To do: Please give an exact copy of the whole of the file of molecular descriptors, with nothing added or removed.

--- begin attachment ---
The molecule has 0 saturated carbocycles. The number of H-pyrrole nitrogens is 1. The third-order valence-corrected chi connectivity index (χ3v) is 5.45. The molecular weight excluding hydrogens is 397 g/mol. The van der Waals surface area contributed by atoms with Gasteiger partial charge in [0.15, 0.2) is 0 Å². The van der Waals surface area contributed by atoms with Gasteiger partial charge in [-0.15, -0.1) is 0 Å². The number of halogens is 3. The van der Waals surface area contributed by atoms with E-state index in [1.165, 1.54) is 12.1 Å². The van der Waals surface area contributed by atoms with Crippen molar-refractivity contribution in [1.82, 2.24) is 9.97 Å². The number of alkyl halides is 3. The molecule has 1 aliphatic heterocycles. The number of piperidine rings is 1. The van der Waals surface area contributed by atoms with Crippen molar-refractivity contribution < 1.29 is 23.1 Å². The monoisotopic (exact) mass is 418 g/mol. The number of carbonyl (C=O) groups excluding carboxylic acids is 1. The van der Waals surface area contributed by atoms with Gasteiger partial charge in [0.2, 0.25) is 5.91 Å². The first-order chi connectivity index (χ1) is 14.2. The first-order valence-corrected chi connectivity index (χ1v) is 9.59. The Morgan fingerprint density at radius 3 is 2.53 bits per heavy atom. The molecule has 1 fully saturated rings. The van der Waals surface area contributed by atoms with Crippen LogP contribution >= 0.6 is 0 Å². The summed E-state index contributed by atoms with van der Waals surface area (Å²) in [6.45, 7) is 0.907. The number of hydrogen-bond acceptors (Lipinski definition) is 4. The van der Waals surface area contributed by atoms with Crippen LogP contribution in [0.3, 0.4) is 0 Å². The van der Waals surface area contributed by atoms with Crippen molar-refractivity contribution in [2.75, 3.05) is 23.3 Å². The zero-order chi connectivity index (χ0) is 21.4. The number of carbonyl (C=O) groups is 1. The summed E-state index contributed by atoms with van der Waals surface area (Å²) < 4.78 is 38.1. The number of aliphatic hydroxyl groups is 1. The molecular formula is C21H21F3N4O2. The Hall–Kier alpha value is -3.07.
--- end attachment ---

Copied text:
The molecule has 0 saturated carbocycles. The number of H-pyrrole nitrogens is 1. The third-order valence-corrected chi connectivity index (χ3v) is 5.45. The molecular weight excluding hydrogens is 397 g/mol. The van der Waals surface area contributed by atoms with Gasteiger partial charge in [0.15, 0.2) is 0 Å². The van der Waals surface area contributed by atoms with Gasteiger partial charge in [-0.15, -0.1) is 0 Å². The number of halogens is 3. The van der Waals surface area contributed by atoms with E-state index in [1.165, 1.54) is 12.1 Å². The van der Waals surface area contributed by atoms with Crippen molar-refractivity contribution in [1.82, 2.24) is 9.97 Å². The number of alkyl halides is 3. The molecule has 1 aliphatic heterocycles. The number of piperidine rings is 1. The van der Waals surface area contributed by atoms with Crippen molar-refractivity contribution < 1.29 is 23.1 Å². The monoisotopic (exact) mass is 418 g/mol. The number of carbonyl (C=O) groups excluding carboxylic acids is 1. The van der Waals surface area contributed by atoms with Gasteiger partial charge in [0.2, 0.25) is 5.91 Å². The first-order chi connectivity index (χ1) is 14.2. The first-order valence-corrected chi connectivity index (χ1v) is 9.59. The Morgan fingerprint density at radius 3 is 2.53 bits per heavy atom. The molecule has 1 fully saturated rings. The van der Waals surface area contributed by atoms with Crippen LogP contribution >= 0.6 is 0 Å². The summed E-state index contributed by atoms with van der Waals surface area (Å²) in [6.45, 7) is 0.907. The number of hydrogen-bond acceptors (Lipinski definition) is 4. The van der Waals surface area contributed by atoms with Crippen LogP contribution in [0.3, 0.4) is 0 Å². The van der Waals surface area contributed by atoms with Crippen molar-refractivity contribution in [2.75, 3.05) is 23.3 Å². The zero-order chi connectivity index (χ0) is 21.4. The number of carbonyl (C=O) groups is 1. The summed E-state index contributed by atoms with van der Waals surface area (Å²) < 4.78 is 38.1. The number of aliphatic hydroxyl groups is 1. The molecular formula is C21H21F3N4O2. The Hall–Kier alpha value is -3.07.